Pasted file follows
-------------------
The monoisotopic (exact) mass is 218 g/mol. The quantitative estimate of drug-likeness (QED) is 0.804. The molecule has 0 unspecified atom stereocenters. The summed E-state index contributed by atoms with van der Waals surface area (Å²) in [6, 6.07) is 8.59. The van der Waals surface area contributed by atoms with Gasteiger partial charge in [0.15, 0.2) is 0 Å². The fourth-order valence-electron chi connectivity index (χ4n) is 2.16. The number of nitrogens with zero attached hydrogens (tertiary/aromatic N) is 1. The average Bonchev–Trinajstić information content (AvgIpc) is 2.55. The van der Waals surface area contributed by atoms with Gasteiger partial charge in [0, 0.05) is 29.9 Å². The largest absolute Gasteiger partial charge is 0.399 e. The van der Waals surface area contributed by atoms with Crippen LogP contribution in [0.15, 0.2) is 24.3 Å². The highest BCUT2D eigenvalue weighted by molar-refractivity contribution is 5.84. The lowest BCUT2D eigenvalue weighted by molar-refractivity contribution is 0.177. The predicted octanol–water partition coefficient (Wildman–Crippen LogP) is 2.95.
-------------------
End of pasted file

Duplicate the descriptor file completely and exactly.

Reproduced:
The monoisotopic (exact) mass is 218 g/mol. The quantitative estimate of drug-likeness (QED) is 0.804. The molecule has 0 unspecified atom stereocenters. The summed E-state index contributed by atoms with van der Waals surface area (Å²) in [6, 6.07) is 8.59. The van der Waals surface area contributed by atoms with Gasteiger partial charge in [0.15, 0.2) is 0 Å². The fourth-order valence-electron chi connectivity index (χ4n) is 2.16. The number of nitrogens with zero attached hydrogens (tertiary/aromatic N) is 1. The average Bonchev–Trinajstić information content (AvgIpc) is 2.55. The van der Waals surface area contributed by atoms with Gasteiger partial charge in [0, 0.05) is 29.9 Å². The largest absolute Gasteiger partial charge is 0.399 e. The van der Waals surface area contributed by atoms with Crippen LogP contribution in [0.15, 0.2) is 24.3 Å². The highest BCUT2D eigenvalue weighted by molar-refractivity contribution is 5.84. The lowest BCUT2D eigenvalue weighted by molar-refractivity contribution is 0.177. The predicted octanol–water partition coefficient (Wildman–Crippen LogP) is 2.95.